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Personnel Appeals Board

No. 96-085


(New Hampshire Personnel Appeals Board)

March 5, 1998

Cook & Molan, P.A., of Concord (Shawn J. Sullivan on the brief and orally), for the petitioner.

Philip T. McLaughlin, attorney general (Jennifer Brooks Gavilondo, attorney, on the brief and orally), for the State.

BROCK, C.J. The petitioner, Edward A. Boulay, appeals the decision of the New Hampshire Personnel Appeals Board (board) denying him back pay and benefits. The New Hampshire Technical Institute (NHTI) cross-appeals the board's decision to reinstate the petitioner. We affirm in part, reverse in part, and remand.

The petitioner, a professor of biological sciences, was terminated from his employment at NHTI on January 5, 1993. NHTI terminated the petitioner pursuant to New Hampshire Administrative Rules, Per 1001.08(b), for violating New Hampshire's Sexual Harassment Policy. His termination followed a series of communications between the petitioner and his superiors at NHTI regarding his improper conduct. On November 12, 1992, the petitioner received a performance evaluation in which his supervisor documented three sexually inappropriate comments made by the petitioner. The following day, NHTI notified the petitioner that he would be suspended with pay from November 16, 1992, through December 22, 1992, while NHTI investigated sexual harassment allegations against him. On December 14, 1992, NHTI provided the petitioner with a statement of misconduct and a summary of the results of NHTI's investigation into the petitioner's alleged sexual harassment. The petitioner responded to the charges in writing. On January 5, 1993, he was terminated from employment at NHTI.

After a hearing, the board overturned the petitioner's termination and conditionally reinstated him, but denied him back pay and benefits. The board found that although the petitioner's conduct constituted sexual harassment, NHTI's failure to notify him that his job was in jeopardy rendered his immediate termination inappropriate. The petitioner appealed, requesting back pay and retroactive benefits. The State cross-appealed, seeking to reverse the board's decision and uphold the petitioner's termination.

"While deference is accorded to an agency's interpretation of its regulations, that deference is not total." Appeal of Morin, 140 N.H. 515, 518, 669 A.2d 207, 209 (1995). We will overturn an agency decision when there is an error of law, or when the order is unjust or unreasonable by a clear preponderance of the evidence. RSA 541:13 (1997); Appeal of Booker, 139 N.H. 337, 339-40, 653 A.2d 1084, 1086 (1995).

The petitioner argues that NHTI violated Per 1001.08(f)(1) and Per 1001.08(f)(4) by failing to provide him with all of the evidence it relied upon in terminating his employment. Per 1001.08(f) provides that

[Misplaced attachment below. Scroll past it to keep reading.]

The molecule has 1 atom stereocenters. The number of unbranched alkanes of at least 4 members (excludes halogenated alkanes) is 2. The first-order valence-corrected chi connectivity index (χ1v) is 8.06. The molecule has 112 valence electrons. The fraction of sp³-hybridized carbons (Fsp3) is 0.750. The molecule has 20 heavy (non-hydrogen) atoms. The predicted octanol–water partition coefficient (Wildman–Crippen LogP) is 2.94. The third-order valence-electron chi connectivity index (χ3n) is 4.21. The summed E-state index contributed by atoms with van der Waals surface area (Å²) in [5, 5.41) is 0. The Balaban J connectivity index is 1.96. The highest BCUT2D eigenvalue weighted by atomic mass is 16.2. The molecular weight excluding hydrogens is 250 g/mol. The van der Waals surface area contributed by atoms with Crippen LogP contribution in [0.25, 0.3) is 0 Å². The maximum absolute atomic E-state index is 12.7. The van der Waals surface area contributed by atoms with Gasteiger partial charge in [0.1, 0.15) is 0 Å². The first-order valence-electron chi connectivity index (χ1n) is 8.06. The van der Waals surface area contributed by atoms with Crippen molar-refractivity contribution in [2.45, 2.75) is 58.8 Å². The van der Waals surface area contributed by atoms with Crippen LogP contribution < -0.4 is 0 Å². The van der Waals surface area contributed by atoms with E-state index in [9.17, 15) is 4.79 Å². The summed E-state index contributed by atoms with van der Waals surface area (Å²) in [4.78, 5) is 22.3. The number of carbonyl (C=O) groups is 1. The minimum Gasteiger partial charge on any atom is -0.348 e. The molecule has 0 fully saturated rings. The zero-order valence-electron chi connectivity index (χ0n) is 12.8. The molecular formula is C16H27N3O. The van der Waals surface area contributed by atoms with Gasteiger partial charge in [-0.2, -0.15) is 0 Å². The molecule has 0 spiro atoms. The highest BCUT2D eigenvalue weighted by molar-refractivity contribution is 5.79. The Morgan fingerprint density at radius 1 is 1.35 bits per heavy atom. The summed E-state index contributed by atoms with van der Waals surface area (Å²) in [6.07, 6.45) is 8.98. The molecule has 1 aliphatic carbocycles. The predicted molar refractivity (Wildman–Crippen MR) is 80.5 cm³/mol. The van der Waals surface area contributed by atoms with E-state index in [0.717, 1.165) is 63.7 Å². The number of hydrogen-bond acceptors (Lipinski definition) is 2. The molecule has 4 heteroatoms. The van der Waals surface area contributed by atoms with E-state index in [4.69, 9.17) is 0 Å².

[n]o appointing authority shall dismiss a classified employee under this rule until the appointing authority. . . meets with the employee to discuss whatever evidence the appointing authority believes supports the decision to dismiss the employee prior to issuing notice of dismissal. . . [and] lists the evidence the appointing authority used in making the decision to dismiss the employee . . . .

N.H. Admin. Rules, Per 1001.08(f)(1), (4) (emphasis added). The petitioner argues that because NHTI violated this administrative rule, he should be reinstated and awarded back pay and benefits pursuant to RSA 21-I:58 (Supp. 1997). RSA 21-I:58 provides that when an agency violates an administrative rule, "the employee shall be reinstated without loss of pay." The petitioner essentially argues that "pay" includes benefits, and the State does not dispute this. Thus, we will assume without deciding that, for purposes of this case, "pay" includes benefits.

Although NHTI officials met with the petitioner on various occasions, they failed to provide him with all of the evidence on which they based their decision to dismiss him. The only evidence NHTI gave the petitioner was a statement of misconduct and a short summary of its investigation. NHTI withheld several documents containing important details of the investigation, including names of complainants, dates, and specific details of the alleged misconduct. NHTI did not release these documents to the petitioner until just prior to his hearing before the board. NHTI's failure to provide the petitioner with this information prior to his dismissal violated Per 1001.08(f)(1) and (4). See Ackerman v. Ambach, 530 N.Y.S.2d 893, 894 (App. Div. 1988) ("The dates and nature of the alleged misconduct must be sufficiently precise, when considered with information available to the charged individual, to allow the presentation of an intelligent defense.").

The board indicated that it was "not persuaded to over-turn the termination solely on the basis of the Institute's alleged violation of Per 1001.08(f)." Instead, the board reinstated the petitioner based on NHTI's failure to provide him with adequate notice. While we agree with the board's decision to reinstate the petitioner, we conclude on the record before us that NHTI violated Per 1001.08(f). Because NHTI violated this administrative rule, the petitioner is also entitled to back pay and benefits pursuant to RSA 21-I:58. Accordingly, we remand for a determination of back pay and benefits.


Affirmed in part; reversed in part; remanded.

All concurred.